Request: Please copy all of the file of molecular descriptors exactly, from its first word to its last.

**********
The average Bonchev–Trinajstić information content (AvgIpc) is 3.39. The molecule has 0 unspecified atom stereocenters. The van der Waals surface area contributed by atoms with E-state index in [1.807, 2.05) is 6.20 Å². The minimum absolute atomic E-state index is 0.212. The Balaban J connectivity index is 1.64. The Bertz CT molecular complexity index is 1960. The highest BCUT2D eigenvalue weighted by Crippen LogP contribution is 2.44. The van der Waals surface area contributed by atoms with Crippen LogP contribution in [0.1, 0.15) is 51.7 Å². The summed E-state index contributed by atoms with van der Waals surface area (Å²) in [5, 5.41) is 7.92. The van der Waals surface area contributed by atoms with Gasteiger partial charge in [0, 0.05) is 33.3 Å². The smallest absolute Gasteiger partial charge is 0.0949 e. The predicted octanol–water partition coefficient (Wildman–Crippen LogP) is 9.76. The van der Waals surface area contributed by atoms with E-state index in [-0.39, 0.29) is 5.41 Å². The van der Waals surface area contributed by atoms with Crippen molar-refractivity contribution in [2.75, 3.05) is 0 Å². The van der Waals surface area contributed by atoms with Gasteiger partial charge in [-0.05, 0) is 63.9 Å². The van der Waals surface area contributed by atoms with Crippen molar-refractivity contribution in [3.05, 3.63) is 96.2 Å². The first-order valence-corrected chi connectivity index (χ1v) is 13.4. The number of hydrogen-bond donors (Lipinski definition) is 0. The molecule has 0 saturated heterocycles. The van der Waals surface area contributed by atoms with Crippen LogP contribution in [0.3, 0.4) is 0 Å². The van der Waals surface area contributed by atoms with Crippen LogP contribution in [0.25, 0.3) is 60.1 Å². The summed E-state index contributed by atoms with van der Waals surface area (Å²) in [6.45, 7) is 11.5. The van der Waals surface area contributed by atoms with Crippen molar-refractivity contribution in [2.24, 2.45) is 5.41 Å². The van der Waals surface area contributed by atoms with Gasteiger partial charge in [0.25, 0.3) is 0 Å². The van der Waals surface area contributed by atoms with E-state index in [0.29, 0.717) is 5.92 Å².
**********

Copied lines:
The average Bonchev–Trinajstić information content (AvgIpc) is 3.39. The molecule has 0 unspecified atom stereocenters. The van der Waals surface area contributed by atoms with E-state index in [1.807, 2.05) is 6.20 Å². The minimum absolute atomic E-state index is 0.212. The Balaban J connectivity index is 1.64. The Bertz CT molecular complexity index is 1960. The highest BCUT2D eigenvalue weighted by Crippen LogP contribution is 2.44. The van der Waals surface area contributed by atoms with Crippen LogP contribution in [0.1, 0.15) is 51.7 Å². The summed E-state index contributed by atoms with van der Waals surface area (Å²) in [5, 5.41) is 7.92. The van der Waals surface area contributed by atoms with Gasteiger partial charge in [0, 0.05) is 33.3 Å². The smallest absolute Gasteiger partial charge is 0.0949 e. The predicted octanol–water partition coefficient (Wildman–Crippen LogP) is 9.76. The van der Waals surface area contributed by atoms with E-state index in [-0.39, 0.29) is 5.41 Å². The van der Waals surface area contributed by atoms with Crippen molar-refractivity contribution in [2.75, 3.05) is 0 Å². The van der Waals surface area contributed by atoms with Gasteiger partial charge in [-0.05, 0) is 63.9 Å². The van der Waals surface area contributed by atoms with Crippen molar-refractivity contribution in [3.05, 3.63) is 96.2 Å². The first-order valence-corrected chi connectivity index (χ1v) is 13.4. The number of hydrogen-bond donors (Lipinski definition) is 0. The molecule has 0 saturated heterocycles. The van der Waals surface area contributed by atoms with Crippen LogP contribution in [0.3, 0.4) is 0 Å². The van der Waals surface area contributed by atoms with Crippen LogP contribution in [0.25, 0.3) is 60.1 Å². The summed E-state index contributed by atoms with van der Waals surface area (Å²) in [6.45, 7) is 11.5. The van der Waals surface area contributed by atoms with Crippen molar-refractivity contribution in [2.24, 2.45) is 5.41 Å². The van der Waals surface area contributed by atoms with Gasteiger partial charge in [0.25, 0.3) is 0 Å². The van der Waals surface area contributed by atoms with E-state index in [0.29, 0.717) is 5.92 Å².